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ESPN host: Kaepernick is a victim, NFL is to blame for national anthem scandal [VIDEO]

San Francisco 49ers’ Colin Kaepernick (7) and Eric Reid (35) kneel during the national anthem before an NFL football game against the Carolina Panthers in Charlotte, N.C., Sunday, Sept. 18, 2016. (AP Photo/Mike McCarn)

Despite the fact that the sports media giant, ESPN, has seen a significant drop in viewership leading to massive layoffs of on-air talent, they still seem to not have learned their lesson about mixing liberal politics into their sports coverage.

On Thursday’s edition of First Take, hosts Stephen A. Smith and Max Kellerman debated over (who else?) Colin Kaepernick. The former San Francisco 49ers quarterback was recently compared to legendary boxer Muhammad Ali by Seattle Seahawks defensive end Michael Bennett.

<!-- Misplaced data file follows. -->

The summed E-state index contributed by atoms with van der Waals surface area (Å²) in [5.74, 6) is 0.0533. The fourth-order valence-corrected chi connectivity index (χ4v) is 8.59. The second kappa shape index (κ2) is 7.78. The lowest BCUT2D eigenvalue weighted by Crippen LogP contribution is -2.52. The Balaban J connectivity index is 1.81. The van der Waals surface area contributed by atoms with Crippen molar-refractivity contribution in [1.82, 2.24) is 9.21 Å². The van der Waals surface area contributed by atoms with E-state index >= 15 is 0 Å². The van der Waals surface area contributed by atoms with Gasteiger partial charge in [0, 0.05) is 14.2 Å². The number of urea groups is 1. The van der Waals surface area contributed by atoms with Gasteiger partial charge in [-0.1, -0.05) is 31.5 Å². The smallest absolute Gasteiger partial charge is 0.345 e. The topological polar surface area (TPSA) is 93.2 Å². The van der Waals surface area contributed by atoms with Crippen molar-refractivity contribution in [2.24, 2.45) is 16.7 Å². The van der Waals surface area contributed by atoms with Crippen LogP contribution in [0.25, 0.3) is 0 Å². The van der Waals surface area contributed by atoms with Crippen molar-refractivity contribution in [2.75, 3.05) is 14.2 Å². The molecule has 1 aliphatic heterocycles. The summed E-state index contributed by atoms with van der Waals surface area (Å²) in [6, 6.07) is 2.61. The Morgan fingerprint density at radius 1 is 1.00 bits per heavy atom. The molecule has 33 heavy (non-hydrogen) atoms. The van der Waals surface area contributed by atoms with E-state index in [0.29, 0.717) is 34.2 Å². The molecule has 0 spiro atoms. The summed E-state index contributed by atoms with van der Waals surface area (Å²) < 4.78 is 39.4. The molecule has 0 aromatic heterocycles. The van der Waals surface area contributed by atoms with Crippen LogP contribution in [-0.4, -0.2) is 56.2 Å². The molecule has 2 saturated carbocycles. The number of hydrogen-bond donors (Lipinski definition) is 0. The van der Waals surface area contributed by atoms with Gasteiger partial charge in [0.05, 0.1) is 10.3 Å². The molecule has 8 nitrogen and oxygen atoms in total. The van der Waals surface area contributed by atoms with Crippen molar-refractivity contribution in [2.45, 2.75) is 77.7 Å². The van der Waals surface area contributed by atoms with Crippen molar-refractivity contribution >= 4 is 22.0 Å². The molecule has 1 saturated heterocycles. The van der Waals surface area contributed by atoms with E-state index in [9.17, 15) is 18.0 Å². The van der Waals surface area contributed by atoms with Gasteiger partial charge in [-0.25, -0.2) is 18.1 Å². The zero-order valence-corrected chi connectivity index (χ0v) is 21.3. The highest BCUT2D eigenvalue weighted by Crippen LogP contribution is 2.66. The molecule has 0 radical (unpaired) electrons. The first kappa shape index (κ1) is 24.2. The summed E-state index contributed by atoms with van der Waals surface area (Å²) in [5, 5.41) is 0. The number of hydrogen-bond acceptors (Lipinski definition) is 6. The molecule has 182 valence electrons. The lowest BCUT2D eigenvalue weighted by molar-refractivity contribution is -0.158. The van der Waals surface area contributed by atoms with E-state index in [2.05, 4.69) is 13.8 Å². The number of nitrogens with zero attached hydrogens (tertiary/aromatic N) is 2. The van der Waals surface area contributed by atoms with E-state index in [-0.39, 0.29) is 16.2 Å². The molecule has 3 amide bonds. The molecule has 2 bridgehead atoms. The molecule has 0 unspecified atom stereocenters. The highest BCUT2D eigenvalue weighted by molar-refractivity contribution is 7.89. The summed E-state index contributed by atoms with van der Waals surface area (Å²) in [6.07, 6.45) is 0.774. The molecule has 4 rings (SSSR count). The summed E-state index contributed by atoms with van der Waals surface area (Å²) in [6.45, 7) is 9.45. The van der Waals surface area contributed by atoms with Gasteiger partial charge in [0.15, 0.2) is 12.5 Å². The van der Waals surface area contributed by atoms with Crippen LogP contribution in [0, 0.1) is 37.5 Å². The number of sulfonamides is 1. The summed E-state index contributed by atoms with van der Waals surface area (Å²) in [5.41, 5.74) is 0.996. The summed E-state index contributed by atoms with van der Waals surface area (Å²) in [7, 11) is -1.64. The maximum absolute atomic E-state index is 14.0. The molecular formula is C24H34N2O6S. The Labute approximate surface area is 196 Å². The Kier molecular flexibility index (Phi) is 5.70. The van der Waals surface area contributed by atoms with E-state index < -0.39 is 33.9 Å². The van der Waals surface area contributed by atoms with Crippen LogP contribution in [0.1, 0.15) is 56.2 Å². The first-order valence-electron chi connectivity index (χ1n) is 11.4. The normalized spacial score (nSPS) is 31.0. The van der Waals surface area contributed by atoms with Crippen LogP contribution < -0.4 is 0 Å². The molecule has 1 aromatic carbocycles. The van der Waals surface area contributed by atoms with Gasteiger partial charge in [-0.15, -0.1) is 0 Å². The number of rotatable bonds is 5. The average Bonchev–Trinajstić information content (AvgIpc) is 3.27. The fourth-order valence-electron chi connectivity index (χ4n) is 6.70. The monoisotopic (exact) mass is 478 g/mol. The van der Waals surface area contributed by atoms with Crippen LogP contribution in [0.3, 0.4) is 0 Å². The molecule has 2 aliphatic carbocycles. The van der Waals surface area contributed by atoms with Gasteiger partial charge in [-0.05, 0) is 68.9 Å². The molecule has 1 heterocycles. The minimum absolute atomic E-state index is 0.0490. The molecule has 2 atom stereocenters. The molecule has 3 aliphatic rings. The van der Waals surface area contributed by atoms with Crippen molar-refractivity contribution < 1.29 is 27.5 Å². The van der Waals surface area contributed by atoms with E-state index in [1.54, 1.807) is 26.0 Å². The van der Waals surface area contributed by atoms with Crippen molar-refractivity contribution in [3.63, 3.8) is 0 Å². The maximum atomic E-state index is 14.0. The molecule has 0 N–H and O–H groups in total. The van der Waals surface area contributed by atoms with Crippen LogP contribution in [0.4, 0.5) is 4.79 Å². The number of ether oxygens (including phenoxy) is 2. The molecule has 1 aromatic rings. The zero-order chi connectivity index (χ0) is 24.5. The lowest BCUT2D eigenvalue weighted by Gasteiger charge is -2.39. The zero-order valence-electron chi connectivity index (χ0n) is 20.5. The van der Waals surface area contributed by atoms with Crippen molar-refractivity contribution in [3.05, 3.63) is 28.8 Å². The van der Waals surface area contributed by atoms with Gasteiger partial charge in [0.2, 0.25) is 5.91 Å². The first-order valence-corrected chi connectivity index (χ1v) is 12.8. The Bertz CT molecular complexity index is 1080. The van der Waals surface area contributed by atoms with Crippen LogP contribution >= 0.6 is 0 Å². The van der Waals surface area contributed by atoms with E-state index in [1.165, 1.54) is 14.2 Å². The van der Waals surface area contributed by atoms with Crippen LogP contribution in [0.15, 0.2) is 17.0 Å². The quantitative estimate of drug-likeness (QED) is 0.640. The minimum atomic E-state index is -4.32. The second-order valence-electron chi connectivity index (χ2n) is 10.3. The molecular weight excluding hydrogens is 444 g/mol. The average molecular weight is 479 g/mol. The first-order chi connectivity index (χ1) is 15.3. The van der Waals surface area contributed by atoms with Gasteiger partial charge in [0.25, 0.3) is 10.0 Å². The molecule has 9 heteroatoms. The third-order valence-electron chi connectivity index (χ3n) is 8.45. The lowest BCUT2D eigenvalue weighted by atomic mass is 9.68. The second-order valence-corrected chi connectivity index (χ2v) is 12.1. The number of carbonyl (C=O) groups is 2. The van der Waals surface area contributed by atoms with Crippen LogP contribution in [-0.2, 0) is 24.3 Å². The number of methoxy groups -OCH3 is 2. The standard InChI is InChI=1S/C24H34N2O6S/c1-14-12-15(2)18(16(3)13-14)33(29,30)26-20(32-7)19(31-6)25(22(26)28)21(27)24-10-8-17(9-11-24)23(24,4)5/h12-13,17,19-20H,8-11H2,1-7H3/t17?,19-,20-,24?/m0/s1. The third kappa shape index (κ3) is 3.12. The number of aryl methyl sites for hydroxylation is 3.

Kellerman decided to not only break down how Kaepernick is similar to the Greatest of All Time, but went a step beyond to put some of the blame on the NFL for Kaepernick’s current unemployment situation.

“Colin Kaepernick […] did not go looking for a protest. It came to him,” Kellerman explained. “He was asked to stand for the national anthem. You do not have to stand for the national anthem. And even if it it was a rule that you did, is that Colin Kaepernick injecting politics in the NFL? No. That’s the NFL injecting politics by playing the national anthem and putting pressure on you to stand for it in the first place.”

Wait, what?

Colin Kaepernick is the victim while the NFL is the big bad guy in all of this? I get that Kaepernick can do whatever he wants and by living in this great country he has the right to not stand for the anthem. However, playing the national anthem is not injecting politics. It’s injecting respect for country. It’s injecting national pride. It’s injecting the reminder that men and women died to protect our rights and freedoms.

I respect Kaepernick’s right to stand up (or in this case, kneel) for his beliefs. But the NFL (and basically any athletic competition where the anthem is played) shouldn’t be punished and accused for being political when all they’re doing is keeping up with tradition.

Watch the whole excerpt from Kellerman below: